As temperatures are set to soar this week, NI Water is calling on the public to be water wise as it announces water usage has increased by 12 litres per person per day. Over a year, that’s more than 4,000 litres each, enough for 80 baths!
The increase, compared against figures from 2020, is a result of more of us being at home for longer periods of time. This shocking statistic means we are now using 170 litres per person per day rather than 158.
NI Water’s Environmental Outreach & Learning Officer, Anna Killen explains,
“Northern Ireland was already among one of the highest region of water users in the UK before the pandemic, with an average of 158 per person versus the 142 UK average. With working from home becoming the norm and the school holidays upon us, we need to take stock of how our water usage has changed and examine how much we are actually wasting.
“I know there is a massive willingness among the public to conserve water, it can often be the case people simply don’t realise that little changes can make a big difference.
“It is estimated that a running tap can waste 6 litres of water per minute, couple this with the recommended teeth brushing time of 2 mins, that equates to 12 litres of water wasted per brush! If we all turned the tap off while we brushed our teeth, we are helping save some of those 12 litres we are currently over using.
“NI Water water audits also show the average time spent in the shower is 10 minutes. A shower can use up to 7 litres per minute, more for a power shower, which means what we think is a quick 10min shower, is actually 70 litres of water. Now, this is not an excuse to avoid getting washed, rather, be mindful of your length of time in there. Maybe challenge yourself to get in and out before a song finishes or don’t perform that imaginary concert (yes we all do it!).”
With the sun finally making an appearance too, our attentions are turning to the gardens and whether or not you have grass, we can all be smarter with our water and use it wisely.
Anna continues, “gardening is a great chance for us all to reconnect with nature for our physical and mental wellbeing. However, as we seek to add a little colour to our gardens and hanging baskets, remember, we don’t need to increase our water use to keeping our gardens blooming.
“Add water retaining swell gel crystals to the compost when planting pots and hanging baskets. This can greatly help reduce the demand for frequent watering as the crystals swell and keep plants hydrated for longer, saving both time and water!
“If you have no grass to tend to and are thinking of sprucing up the paving or decking, a power hose can use 600 litres of water in just one hour! That is enough to supply a family of four with water for 24 hours! Being mindful of this can help ensure you don’t use more than you have to.”
Some other tips to save water in the garden include:
• When watering plants, use a watering can instead of a hose and consider installing in a waterbutt which is a great way to collect and reuse rainwater;
• Mulching around the base of plants with bark or straw can help prevent evaporation and even have the added benefit of preventing weeds which compete with plants for water;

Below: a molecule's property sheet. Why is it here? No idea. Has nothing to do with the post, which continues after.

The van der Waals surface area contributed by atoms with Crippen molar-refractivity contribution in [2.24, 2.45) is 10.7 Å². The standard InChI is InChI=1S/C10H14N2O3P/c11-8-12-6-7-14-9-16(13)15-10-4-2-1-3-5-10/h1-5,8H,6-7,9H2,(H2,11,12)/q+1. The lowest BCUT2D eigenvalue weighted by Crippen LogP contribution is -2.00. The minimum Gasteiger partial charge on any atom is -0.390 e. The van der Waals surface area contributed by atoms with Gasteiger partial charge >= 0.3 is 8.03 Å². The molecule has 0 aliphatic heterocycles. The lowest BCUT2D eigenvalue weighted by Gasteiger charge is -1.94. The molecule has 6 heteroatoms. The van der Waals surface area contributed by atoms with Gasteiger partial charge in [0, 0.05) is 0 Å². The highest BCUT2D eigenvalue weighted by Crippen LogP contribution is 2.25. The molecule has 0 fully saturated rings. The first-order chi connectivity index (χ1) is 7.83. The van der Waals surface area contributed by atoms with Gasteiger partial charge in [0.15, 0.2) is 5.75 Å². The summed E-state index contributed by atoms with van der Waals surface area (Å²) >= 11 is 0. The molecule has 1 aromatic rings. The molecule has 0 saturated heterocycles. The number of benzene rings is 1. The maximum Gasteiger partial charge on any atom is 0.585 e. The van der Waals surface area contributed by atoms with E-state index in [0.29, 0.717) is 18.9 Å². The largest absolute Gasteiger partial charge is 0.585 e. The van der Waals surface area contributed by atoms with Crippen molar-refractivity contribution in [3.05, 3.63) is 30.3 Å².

• Watering plants during cooler periods of the day also helps to prevent evaporation and ensure the water reaches the roots of the plant where it is needed;
• Reduce sprinkler time – using a sprinkler to water the lawn can use as much water in an hour that a family of four uses in a day so instead of leaving it on all night, use it for an hour;
• Letting the grass grow longer in dry spells – to help keep in moisture and infrequent watering with a watering can will encourage roots to search for water in deeper ground. Lawns are extremely hardy and tend to bounce back to health even after prolonged dry periods.
Other simple things we can do in the home:
1 Turn off the tap when brushing your teeth – A running tap can use 6 litres of water per minute.
2 Use a bowl for washing vegetables – You can reduce water waste by using a bowl to wash and prepare your vegetables. Then you can reuse this water for plants.
3 Make full use of your washing machine – Half load programmes on washing machines use more than half the water and energy of a full load, so wait until the machine is full before switching it on.
4 Fix leaking taps – A dripping tap can waste more than 60 litres of water per week.
Check out the reservoirs map on https://www.niwater.com/reservoir-levels/ and find out which once serves your home. This is a great resource for people to see where their water comes from and how full they are. We need to remember, even if a reservoir is 90% full at the moment, we are only at the start of the Summer period and just because we are water rich right now, does not give us the right to waste it; we should save now to help later.
Anna concludes, “NI Water is the biggest user of electricity and cleaning water is energy intensive, all these little changes protect our water supply for the future and help save energy too.
If you want to claim a free pack of swell gel crystals, visit www.getwaterfit.co.uk to discover your own water use in the garden and receive your free swell gel crystals, alongside other water saving items.”